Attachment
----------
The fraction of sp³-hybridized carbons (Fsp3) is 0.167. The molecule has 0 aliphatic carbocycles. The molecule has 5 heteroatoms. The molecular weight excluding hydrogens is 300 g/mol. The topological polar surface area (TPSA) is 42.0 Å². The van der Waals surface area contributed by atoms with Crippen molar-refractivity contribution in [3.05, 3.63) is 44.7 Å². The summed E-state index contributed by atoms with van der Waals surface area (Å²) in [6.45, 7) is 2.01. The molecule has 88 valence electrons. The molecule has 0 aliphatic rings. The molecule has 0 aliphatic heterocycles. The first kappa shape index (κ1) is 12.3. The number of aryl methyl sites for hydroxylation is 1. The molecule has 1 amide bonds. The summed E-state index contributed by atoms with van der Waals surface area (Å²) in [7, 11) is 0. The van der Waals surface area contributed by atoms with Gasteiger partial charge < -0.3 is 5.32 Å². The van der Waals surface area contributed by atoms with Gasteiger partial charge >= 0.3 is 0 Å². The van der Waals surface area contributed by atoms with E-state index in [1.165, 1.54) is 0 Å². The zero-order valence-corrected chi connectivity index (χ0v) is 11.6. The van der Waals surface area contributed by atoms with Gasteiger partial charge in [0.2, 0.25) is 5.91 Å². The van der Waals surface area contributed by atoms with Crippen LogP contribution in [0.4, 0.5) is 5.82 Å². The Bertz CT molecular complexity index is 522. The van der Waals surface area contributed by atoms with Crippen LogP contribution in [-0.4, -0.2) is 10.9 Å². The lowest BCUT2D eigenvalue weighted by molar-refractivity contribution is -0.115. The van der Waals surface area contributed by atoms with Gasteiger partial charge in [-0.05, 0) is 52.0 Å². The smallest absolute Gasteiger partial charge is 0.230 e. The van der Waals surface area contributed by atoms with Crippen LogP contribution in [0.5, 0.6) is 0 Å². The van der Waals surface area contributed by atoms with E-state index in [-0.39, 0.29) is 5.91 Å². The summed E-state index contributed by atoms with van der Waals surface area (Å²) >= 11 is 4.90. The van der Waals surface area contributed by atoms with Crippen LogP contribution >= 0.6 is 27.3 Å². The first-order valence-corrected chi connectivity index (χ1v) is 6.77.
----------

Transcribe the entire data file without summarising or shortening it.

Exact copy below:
The fraction of sp³-hybridized carbons (Fsp3) is 0.167. The molecule has 0 aliphatic carbocycles. The molecule has 5 heteroatoms. The molecular weight excluding hydrogens is 300 g/mol. The topological polar surface area (TPSA) is 42.0 Å². The van der Waals surface area contributed by atoms with Crippen molar-refractivity contribution in [3.05, 3.63) is 44.7 Å². The summed E-state index contributed by atoms with van der Waals surface area (Å²) in [6.45, 7) is 2.01. The molecule has 88 valence electrons. The molecule has 0 aliphatic rings. The molecule has 0 aliphatic heterocycles. The first kappa shape index (κ1) is 12.3. The number of aryl methyl sites for hydroxylation is 1. The molecule has 1 amide bonds. The summed E-state index contributed by atoms with van der Waals surface area (Å²) in [7, 11) is 0. The van der Waals surface area contributed by atoms with Gasteiger partial charge < -0.3 is 5.32 Å². The van der Waals surface area contributed by atoms with Gasteiger partial charge >= 0.3 is 0 Å². The van der Waals surface area contributed by atoms with E-state index in [1.165, 1.54) is 0 Å². The zero-order valence-corrected chi connectivity index (χ0v) is 11.6. The van der Waals surface area contributed by atoms with Gasteiger partial charge in [0.2, 0.25) is 5.91 Å². The van der Waals surface area contributed by atoms with Crippen LogP contribution in [0.4, 0.5) is 5.82 Å². The Bertz CT molecular complexity index is 522. The van der Waals surface area contributed by atoms with Crippen LogP contribution in [-0.4, -0.2) is 10.9 Å². The lowest BCUT2D eigenvalue weighted by molar-refractivity contribution is -0.115. The van der Waals surface area contributed by atoms with Gasteiger partial charge in [-0.05, 0) is 52.0 Å². The smallest absolute Gasteiger partial charge is 0.230 e. The van der Waals surface area contributed by atoms with Crippen LogP contribution in [0.5, 0.6) is 0 Å². The van der Waals surface area contributed by atoms with E-state index in [-0.39, 0.29) is 5.91 Å². The summed E-state index contributed by atoms with van der Waals surface area (Å²) >= 11 is 4.90. The van der Waals surface area contributed by atoms with Crippen LogP contribution >= 0.6 is 27.3 Å². The first-order valence-corrected chi connectivity index (χ1v) is 6.77.